4 were private conversations that the person who created

5 this video was having with individuals that had nothing to

6 do with the conduct at issue.

7 And so, that was the prism through which we

8 evaluated all the evidence that we received. Because the

9 investigation that was done by agencies, whether it was

10 Secret Service, whether it was our own office, whether it

11 was MPD, there were a lot of investigations, and there was

12 a lot of protests that were planned that day.

13 So, we received a lot of evidence that had

14 nothing to do with the anti-capitalist black-block march,

15 but rather, other events that were planned.

16 Now, counsel talked specifically about action

17 camp. And I want to be clear about a couple things.

18 The first is that they represented, or their

19 assertion, is that we were provided a video of an action

20 camp meeting that Officer Adelmeyer attended. That's not

21 true. We were never provided any sort of video by Veritas

22 of any meeting -- an action camp meeting, that is -- that

23 Adelmeyer attended.

24 To be clear, though, when those action camps

25 were planned at American University, that was a week-long


29
1 event with numerous types of sessions and meetings and

2 plannings.

3 And so Adelmeyer, as our understanding, went to

4 some of that. It seems to be, from the Government's point

5 of view, that Veritas went to some of those meetings. But

6 we don't have any reason to believe we have no -- to

7 believe that Adelmeyer's attendance at that action camp

8 was ever recorded by anyone, let alone from Veritas.

9 The second assumption or assertion that's made

10 is that we've used evidence from action camps. That's not

11 accurate. While Officer Adelmeyer has testified that he

12 attended an action camp, there's nothing of substance that

13 he testified to that went to the conduct at issue. Just

14 the fact that he attended. So that would be the first

15 thing.

16 The additional aspect of this is that, at the

17 end of the day, the Government's concern was also twofold.

18 One was relevance; but two was also the privacy of the

19 number of citizens that Project Veritas had captured on

20 video talking about their own politics, talking about

21 things that have absolute no relevance to this case.

22 And, in fact, Your Honor had requested that we

23 provided a summary of the videos that were not released.

24 And we provided those summaries. And within those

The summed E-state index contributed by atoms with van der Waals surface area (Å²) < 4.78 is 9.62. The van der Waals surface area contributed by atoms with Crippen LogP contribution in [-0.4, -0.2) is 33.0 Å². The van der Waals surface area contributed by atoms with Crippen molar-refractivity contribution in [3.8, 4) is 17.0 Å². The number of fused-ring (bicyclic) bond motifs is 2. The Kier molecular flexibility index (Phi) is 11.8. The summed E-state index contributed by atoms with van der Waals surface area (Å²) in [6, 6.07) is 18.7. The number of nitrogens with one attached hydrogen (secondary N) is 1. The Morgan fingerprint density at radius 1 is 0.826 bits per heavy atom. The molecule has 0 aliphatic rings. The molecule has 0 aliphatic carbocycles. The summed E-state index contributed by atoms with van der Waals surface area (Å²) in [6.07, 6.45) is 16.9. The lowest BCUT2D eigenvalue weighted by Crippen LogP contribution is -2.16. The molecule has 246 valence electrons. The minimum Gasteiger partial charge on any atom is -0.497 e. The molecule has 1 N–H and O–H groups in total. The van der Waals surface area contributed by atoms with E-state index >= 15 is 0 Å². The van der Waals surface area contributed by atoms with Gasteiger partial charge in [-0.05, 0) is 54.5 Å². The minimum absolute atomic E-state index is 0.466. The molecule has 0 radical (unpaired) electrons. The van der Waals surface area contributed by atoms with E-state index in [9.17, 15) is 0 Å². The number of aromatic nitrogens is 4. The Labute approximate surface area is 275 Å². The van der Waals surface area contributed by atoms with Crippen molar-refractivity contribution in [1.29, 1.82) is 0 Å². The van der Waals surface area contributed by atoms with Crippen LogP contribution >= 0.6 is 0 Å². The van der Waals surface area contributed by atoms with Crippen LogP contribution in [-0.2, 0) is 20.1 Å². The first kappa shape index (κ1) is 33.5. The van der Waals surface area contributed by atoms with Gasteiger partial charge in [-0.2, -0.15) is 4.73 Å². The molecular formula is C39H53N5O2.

25 summaries, at least from what we gather, there's no


30
1 relevance.

2 And so while the defense can claim that they're

3 entitled to these videos, it would be akin to requiring

4 the Government then to turn over, for example, all body

5 cam from every type of arrest that was made in a two-block

6 square mile, even though those other arrests had nothing

7 to do with the crime at hand.

8 And I think that was, at least the Government's

9 way of looking at it. Especially in light of some of --

10 or at least the prior rulings granted. And I readily

11 agree with you that that was with respect to different

12 matters with respect to DreamHost or Facebook and our sort

13 of processing of that evidence.

14 But it's through that same lens that we also

15 looked at this evidence, too. And there was no reason for

16 us to believe that that lens should have been different.

17 It's the same lens that we apply to all other types of

18 criminal prosecutions.

19 So to be sure, there were a lot of things that

20 were captured by Veritas. We gave them what is relevant

21 in this case, and we still have not heard anything that

22 the defense is claiming that is Brady in the sense of

23 exculpatory information.

24 Granted, I understand that they would like to

25 investigate these things. And just like they wanted to


31
1 investigate the clipping of the video that occurred that

2 was the basis of the first Brady argument. But as we've,

3 at least learned from our investigation of that case, that

4 statement had no relevance, at least in our case. And I

5 think that the same sort of analysis would apply here.

6 And I also think, too, because the Government

7 has dismissed the case --

8 THE COURT: No. It's moved to dismiss the case.

9 MR. BASET: Has moved to dismiss the case, that

10 that is the ultimate sanction here. The cases are not

11 proceeding against them.

12 And I think absent a showing of some real bad

13 faith on the part of the Government where we were

14 intentionally trying to hide relevant probative evidence

15 that would exculpate their clients, I think that